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Celebrities, media, Global Warming
Ignore scientists that cast doubt on global warming: Broadcaster David Suzuki
By Judi McLeod
Friday, February 9, 2007
Canadian environmentalist and well-known broadcaster David Suzuki has taken a leaf from Al Gore's book in using celebrities to fight global warming.
Special guest singer-songwriter Sarah Harmer will join Suzuki, who will be in Hamilton as part of his national speaking tour on Feb. 17. Celebrities Anne Murray, Randy Bachman and Robert Bateman have already logged on to his website, which asks Canadians to log on and tell the world in a 20-second or less video clip what they would do if they were Canada's Prime Minister.
A media darling--especially to the publicly funded Canadian Broadcasting Corporation (CBC)--who pays his salary Suzuki's advice to journalists is specific: They should ignore scientists that cast doubt on global warming, since they don't represent a consensus within the scientific community.
"I don't think anyone could have predicted six months ago that the environment would rocket up to the No. 1 concern of Canadians across the country," Suzuki told a packed auditorium at Dalhousie University in Halifax last week.
Suzuki's own solutions to save the environment are heavily focused on the Kyoto Protocol and include firm targets and timelines to reduce greenhouse gases and other emissions.
The David Suzuki Traveling Show has a real problem: The Stephen Harper-led Conservative Government in Ottawa still rejects the emission-cutting targets of the Kyoto Protocol and have said they will vote against an opposition motion in Parliament to implement the treaty.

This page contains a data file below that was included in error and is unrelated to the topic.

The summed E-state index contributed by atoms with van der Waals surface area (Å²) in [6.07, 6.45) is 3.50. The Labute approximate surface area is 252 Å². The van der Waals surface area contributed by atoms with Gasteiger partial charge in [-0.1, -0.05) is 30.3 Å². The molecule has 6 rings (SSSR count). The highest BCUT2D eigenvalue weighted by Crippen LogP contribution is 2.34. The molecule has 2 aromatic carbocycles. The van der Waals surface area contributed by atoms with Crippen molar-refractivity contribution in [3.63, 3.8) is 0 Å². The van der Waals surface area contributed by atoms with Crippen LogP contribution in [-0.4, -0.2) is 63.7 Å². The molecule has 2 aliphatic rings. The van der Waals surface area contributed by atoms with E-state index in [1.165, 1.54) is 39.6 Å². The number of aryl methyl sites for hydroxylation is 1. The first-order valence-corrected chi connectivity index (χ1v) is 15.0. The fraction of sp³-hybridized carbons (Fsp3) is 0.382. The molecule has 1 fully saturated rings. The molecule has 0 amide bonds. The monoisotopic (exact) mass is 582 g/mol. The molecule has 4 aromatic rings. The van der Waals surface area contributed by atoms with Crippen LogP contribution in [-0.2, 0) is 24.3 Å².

In a five-year-old letter that somehow resurfaced last week, Prime Minister Harper called Kyoto a "money-sucking socialist scheme".
"Stephen Harper is a political animal, so he's paying attention to what the public is saying," concludes Suzuki.
Suzuki said a report released in Paris last Friday that concluded global warming is "unequivocal" and man-made should be all the evidence the Harper government needs.
"I think it finally puts the nail in the coffin of the naysayers," he said. "There's been a handful of people who have said, `No, the evidence isn't in and humans are not part of it.' It's a tiny group, many of them funded by the fossil fuel industry."
Thousands of letters flooded in after Canadian climatologist Dr. Timothy Ball's column was posted on the Drudge Report. The letters were overwhelmingly in support of Ball's contention that global warming is not man made.
In his column, Global Warming: The Cold, Hard Facts? Dr. Ball wrote, "Global warming, as we think we know it, doesn't exist. And I am not the only one trying to make people open up their eyes and see the truth. But few listen, despite the fact that I was one of the first Canadian PhDs in Climatology and I have an extensive background in climatology, especially the reconstruction of past climates and the impact of climate change on human history and the human condition.
"Believe it or not, Global Warming is not due to human contribution of Carbon Dioxide (C02). This in fact is the greatest deception in the history of science. We are wasting time, energy and trillions of dollars while creating unnecessary fear and consternation over an issue with no scientific justification. For example, Environment Canada brags about spending $3.7 billion in the last five years dealing with climate change almost all on propaganda trying to defend an indefensible scientific position whole at the same time closing weather stations and failing to meet legislated pollution targets."
Like Gore, who jets around to deliver his Man-made-global-warming-is-killing-Mother- Earth message, Suzuki claims his tour will be entirely "carbon neutral" and carbon offsets will be purchased to compensate for climate impacts from travel and other activities related to the tour.
Carbon offsets are credits for emission reductions achieved by projects elsewhere, such as wind farms, solar installations, or energy efficiency projects.
The cross-country tour, during which Suzuki will visit 40 Canadian cities, often ends in sustained standing ovations for the broadcaster environmentalist.